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Nothing But Net

Why long suffering NBA fans have reason to cheer again.

By 4.11.08

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Last May 12, I fell out of love with the NBA. The league that I had loved in the mid-nineties was gone.

Bird and Magic were a distant memory, of course. But that era was full of surprises: Reggie Miller's killer three point shots and taunting of super-Knicks fan Spike Lee; Hakeem Olajuwan, the classy Houston center who played through his Ramadan fast (and played better than anyone, really); the punishing defense-first teams of Pat Riley, first in New York and then in Miami; the explosive combination of Gary Payton and Shawn Kemp in Seattle; and the durable one of John Stockton and Karl Malone in Salt Lake. And, of course there was Michael Jordan's Bulls -- dashing all their dreams.

As the '90s turned into the '00s, the NBA lost something for me. Maybe it was missing a generation of stars that were claimed by drugs (Len Bias) or let their egos ruin their game (Kemp, Coleman). The dominance of the San Antonio Spurs also diminished my enthusiasm. They have a power-forward, Tim Duncan, whose game managed to be flawless and completely uninspiring at the same time. Tony Parker speaks French and is married to Eva Longoria. Enough said.

I watched the playoffs out of duty. I remember little, save for a few last second heroics by Kobe Bryant, Dirk Nowitzki, and LeBron James. Last May, I was determined to enjoy the series between the veteran and able Spurs, and the run-and-gun Phoenix Suns. But then some truly awful and baffling refereeing happened in game three. Bill Simmons would call it the worst-reffed playoff game in memory.

The one-sidedness of the calls emboldened the Spurs and flummoxed the Suns, until a violent collision in mid-court precipitated two Suns players leaving the bench, and being suspended for the pivotal game five. I didn't watch any more playoff games that year. In fact, I resolved to give the NBA the cold shoulder and make do with the NHL and football.

BUT MAYBE THAT call was too hasty. After all, the ref in that infamous playoff game, Tim Donaghy, was nailed by the feds for mafia connections and tossed out of the league for good. And now, as we ready for the 2008 NBA playoffs, the league is more stocked with talent than ever before in its history.

Consider: there are fully nine teams in the Western Conference who would be worth watching in any playoff year, from the streaky Denver Nuggets to the surprisingly mature New Orleans Hornets. And they even have that modern must, compelling story lines. The Rockets are missing their prized Chinese giant, Yao Ming, and have the best record in the league since Christmas. Can Tracy McGrady exorcise his playoff demons and lead them to the Western Finals?

The Utah Jazz: Can Deron Williams and Carlos Boozer usher in an era of playoff dominance in Salt Lake City similar to their predecessors, John Stockton and Karl Malone? Will Andrei Kirilenko find his place between them and make them a championship contender? Is New Orleans phenom Chris Paul the league's best player if he leads the Hornets deep into the playoffs for the first time? Can Avery Johnson rally his veteran team for one more deep run and redeem the Mavericks from their humiliating Finals defeat in 2006?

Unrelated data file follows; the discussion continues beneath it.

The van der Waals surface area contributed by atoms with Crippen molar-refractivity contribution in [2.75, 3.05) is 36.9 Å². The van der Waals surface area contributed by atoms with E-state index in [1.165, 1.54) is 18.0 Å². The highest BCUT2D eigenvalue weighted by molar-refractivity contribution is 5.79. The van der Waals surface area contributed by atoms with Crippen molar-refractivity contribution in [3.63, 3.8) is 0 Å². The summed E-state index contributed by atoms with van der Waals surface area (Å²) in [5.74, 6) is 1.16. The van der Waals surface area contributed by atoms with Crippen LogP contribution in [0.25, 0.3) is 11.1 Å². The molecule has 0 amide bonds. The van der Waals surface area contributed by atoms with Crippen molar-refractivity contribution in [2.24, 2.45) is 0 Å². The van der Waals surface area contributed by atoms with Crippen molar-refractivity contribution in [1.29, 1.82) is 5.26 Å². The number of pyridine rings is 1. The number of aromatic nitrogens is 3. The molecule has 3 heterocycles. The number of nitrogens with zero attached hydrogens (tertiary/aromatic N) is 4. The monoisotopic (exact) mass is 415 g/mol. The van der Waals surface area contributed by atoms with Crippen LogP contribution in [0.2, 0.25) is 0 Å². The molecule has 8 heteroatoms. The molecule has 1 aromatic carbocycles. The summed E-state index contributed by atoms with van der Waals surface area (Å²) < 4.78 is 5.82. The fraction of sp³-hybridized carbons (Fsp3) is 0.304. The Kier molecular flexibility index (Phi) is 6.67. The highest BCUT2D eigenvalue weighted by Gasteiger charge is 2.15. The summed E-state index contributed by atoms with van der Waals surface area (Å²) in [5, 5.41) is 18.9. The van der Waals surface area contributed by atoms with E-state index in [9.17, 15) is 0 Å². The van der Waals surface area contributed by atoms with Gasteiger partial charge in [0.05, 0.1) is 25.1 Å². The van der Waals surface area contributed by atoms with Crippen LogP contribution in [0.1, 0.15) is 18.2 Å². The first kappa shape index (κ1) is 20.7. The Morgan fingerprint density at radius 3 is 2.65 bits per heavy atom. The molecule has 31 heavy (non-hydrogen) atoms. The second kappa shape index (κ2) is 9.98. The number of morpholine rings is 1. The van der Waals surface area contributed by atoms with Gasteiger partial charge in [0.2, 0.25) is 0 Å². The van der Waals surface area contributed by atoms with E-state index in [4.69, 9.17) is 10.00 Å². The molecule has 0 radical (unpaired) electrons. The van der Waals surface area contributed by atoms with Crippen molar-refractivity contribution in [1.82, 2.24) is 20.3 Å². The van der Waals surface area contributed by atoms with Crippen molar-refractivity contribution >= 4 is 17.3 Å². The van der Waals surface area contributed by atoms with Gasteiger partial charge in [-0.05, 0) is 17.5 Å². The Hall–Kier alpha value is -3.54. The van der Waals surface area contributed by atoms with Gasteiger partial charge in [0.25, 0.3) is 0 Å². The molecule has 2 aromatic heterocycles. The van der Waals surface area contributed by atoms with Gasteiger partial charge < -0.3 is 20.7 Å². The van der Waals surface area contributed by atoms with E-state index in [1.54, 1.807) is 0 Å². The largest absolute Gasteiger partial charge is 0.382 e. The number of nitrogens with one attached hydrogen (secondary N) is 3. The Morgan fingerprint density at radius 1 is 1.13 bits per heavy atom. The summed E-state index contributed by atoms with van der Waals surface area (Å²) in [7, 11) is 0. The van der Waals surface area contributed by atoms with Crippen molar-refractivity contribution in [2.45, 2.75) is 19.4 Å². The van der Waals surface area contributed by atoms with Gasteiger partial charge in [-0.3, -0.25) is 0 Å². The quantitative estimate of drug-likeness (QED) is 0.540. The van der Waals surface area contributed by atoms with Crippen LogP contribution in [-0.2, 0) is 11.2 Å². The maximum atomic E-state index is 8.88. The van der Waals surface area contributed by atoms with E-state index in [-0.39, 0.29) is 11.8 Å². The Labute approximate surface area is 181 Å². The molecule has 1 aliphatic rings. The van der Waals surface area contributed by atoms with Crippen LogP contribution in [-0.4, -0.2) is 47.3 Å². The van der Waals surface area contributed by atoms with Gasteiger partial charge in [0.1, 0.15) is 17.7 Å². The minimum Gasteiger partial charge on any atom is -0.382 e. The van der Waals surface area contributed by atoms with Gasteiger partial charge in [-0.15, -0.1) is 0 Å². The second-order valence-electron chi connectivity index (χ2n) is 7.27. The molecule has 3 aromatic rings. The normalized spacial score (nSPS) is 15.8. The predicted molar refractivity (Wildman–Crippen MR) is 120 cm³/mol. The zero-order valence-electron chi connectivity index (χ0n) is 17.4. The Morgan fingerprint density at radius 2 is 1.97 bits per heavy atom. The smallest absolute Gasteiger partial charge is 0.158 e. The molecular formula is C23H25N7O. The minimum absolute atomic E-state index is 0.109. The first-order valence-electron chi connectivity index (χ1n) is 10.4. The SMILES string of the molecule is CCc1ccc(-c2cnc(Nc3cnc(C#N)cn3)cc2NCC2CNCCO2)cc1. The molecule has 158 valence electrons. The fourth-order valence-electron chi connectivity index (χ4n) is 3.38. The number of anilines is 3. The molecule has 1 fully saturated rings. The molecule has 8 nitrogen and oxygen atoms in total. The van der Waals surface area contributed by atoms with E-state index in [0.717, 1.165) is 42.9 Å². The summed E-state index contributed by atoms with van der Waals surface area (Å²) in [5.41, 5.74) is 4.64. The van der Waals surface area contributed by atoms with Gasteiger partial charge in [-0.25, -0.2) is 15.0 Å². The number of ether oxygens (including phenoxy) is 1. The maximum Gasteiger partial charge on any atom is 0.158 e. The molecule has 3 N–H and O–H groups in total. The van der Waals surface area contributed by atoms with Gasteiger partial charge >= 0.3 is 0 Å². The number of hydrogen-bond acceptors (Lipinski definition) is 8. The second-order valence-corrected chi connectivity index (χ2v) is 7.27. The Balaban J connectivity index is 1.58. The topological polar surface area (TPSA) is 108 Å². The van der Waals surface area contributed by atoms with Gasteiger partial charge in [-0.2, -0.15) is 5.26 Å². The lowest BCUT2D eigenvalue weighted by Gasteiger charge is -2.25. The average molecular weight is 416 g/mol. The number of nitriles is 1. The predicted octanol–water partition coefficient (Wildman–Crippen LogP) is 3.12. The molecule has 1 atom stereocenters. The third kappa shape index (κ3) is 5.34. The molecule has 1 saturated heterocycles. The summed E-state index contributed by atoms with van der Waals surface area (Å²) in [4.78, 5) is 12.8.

The Eastern conference is of course much more shallow in talent. Where the top ten teams in the West have winning records, only the top six do in the East. But there are at least four near-great teams to watch. The Detroit Pistons are making their last run at glory after a period in which they should have been a dynasty. Not far from them is the Cavaliers' LeBron James, who proved against Detroit last year that he can take over a close game. He is the greatest athlete in the NBA, a 6'9'' slashing small forward who can create his own shots and carry a team on his back. He has done what no one thought he could do: live up to his own hype.

The Orlando Magic have Dwight Howard, the biggest-hearted big man in the game and the most talented and creative dunker since Dr. J.

And then there are the Boston Celtics, who have rebounded from one of the worst seasons in recent memory by acquiring two championship-hungry veterans from the West: Ray Allen and Kevin Garnett. They have made basketball relevant in Beantown for the first time since Larry Legend retired. And they may meet their historic foe in the Finals, the Los Angeles Lakers. Kobe Bryant is a pathological headcase, who chased Shaq out of town and almost alienated a city when he demanded a trade during a sports-talk show before the season started. But with Paul Gasol added to the lineup, Bryant may have finally found the supporting cast he needs.

The games are now well-reffed, the teams are running smart controlled offense, the league is stacked with more talent than it has had in two decades and we have the prospect of a Boston vs. Los Angeles Finals matchup. I'd say the NBA is back.

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About the Author

Michael Brendan Dougherty is a contributing editor of the American Conservative.